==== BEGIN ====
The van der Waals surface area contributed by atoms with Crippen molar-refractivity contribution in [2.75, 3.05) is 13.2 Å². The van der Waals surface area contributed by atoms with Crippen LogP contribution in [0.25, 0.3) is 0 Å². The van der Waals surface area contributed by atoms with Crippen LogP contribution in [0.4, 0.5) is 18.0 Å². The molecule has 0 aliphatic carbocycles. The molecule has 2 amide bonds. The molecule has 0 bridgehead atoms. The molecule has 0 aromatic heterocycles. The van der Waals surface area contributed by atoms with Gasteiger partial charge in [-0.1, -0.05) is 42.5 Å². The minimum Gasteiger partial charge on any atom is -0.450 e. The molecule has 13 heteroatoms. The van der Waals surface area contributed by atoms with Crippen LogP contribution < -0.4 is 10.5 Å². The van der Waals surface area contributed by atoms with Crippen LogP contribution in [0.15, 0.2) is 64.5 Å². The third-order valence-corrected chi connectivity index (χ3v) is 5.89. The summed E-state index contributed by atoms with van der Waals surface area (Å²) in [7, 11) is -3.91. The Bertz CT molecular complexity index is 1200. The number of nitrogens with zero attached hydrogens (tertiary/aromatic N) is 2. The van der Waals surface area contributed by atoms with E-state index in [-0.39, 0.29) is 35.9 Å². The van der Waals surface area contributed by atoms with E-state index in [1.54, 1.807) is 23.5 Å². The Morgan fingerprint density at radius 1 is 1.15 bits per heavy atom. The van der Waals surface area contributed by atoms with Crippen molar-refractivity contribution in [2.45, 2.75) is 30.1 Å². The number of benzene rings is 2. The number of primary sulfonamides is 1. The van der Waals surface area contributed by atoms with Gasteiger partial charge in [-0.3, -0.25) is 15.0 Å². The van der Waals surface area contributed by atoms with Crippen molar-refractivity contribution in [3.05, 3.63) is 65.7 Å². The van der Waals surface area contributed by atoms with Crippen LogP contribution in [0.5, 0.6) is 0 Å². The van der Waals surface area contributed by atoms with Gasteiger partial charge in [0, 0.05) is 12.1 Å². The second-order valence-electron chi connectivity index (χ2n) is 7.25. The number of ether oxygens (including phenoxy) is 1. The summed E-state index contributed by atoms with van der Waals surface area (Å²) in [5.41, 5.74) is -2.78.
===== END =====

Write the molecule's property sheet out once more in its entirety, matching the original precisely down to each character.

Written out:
The van der Waals surface area contributed by atoms with Crippen molar-refractivity contribution in [2.75, 3.05) is 13.2 Å². The van der Waals surface area contributed by atoms with Crippen LogP contribution in [0.25, 0.3) is 0 Å². The van der Waals surface area contributed by atoms with Crippen LogP contribution in [0.4, 0.5) is 18.0 Å². The molecule has 0 aliphatic carbocycles. The molecule has 2 amide bonds. The molecule has 0 bridgehead atoms. The molecule has 0 aromatic heterocycles. The van der Waals surface area contributed by atoms with Gasteiger partial charge in [-0.1, -0.05) is 42.5 Å². The minimum Gasteiger partial charge on any atom is -0.450 e. The molecule has 13 heteroatoms. The van der Waals surface area contributed by atoms with Crippen LogP contribution < -0.4 is 10.5 Å². The van der Waals surface area contributed by atoms with Crippen LogP contribution in [0.15, 0.2) is 64.5 Å². The third-order valence-corrected chi connectivity index (χ3v) is 5.89. The summed E-state index contributed by atoms with van der Waals surface area (Å²) in [7, 11) is -3.91. The Bertz CT molecular complexity index is 1200. The number of nitrogens with zero attached hydrogens (tertiary/aromatic N) is 2. The van der Waals surface area contributed by atoms with E-state index in [-0.39, 0.29) is 35.9 Å². The van der Waals surface area contributed by atoms with E-state index in [1.54, 1.807) is 23.5 Å². The Morgan fingerprint density at radius 1 is 1.15 bits per heavy atom. The van der Waals surface area contributed by atoms with Crippen molar-refractivity contribution in [2.45, 2.75) is 30.1 Å². The number of benzene rings is 2. The number of primary sulfonamides is 1. The van der Waals surface area contributed by atoms with Gasteiger partial charge in [-0.3, -0.25) is 15.0 Å². The van der Waals surface area contributed by atoms with Crippen molar-refractivity contribution in [3.05, 3.63) is 65.7 Å². The van der Waals surface area contributed by atoms with Crippen LogP contribution in [0.5, 0.6) is 0 Å². The van der Waals surface area contributed by atoms with Gasteiger partial charge in [0, 0.05) is 12.1 Å². The second-order valence-electron chi connectivity index (χ2n) is 7.25. The number of ether oxygens (including phenoxy) is 1. The summed E-state index contributed by atoms with van der Waals surface area (Å²) in [5.41, 5.74) is -2.78.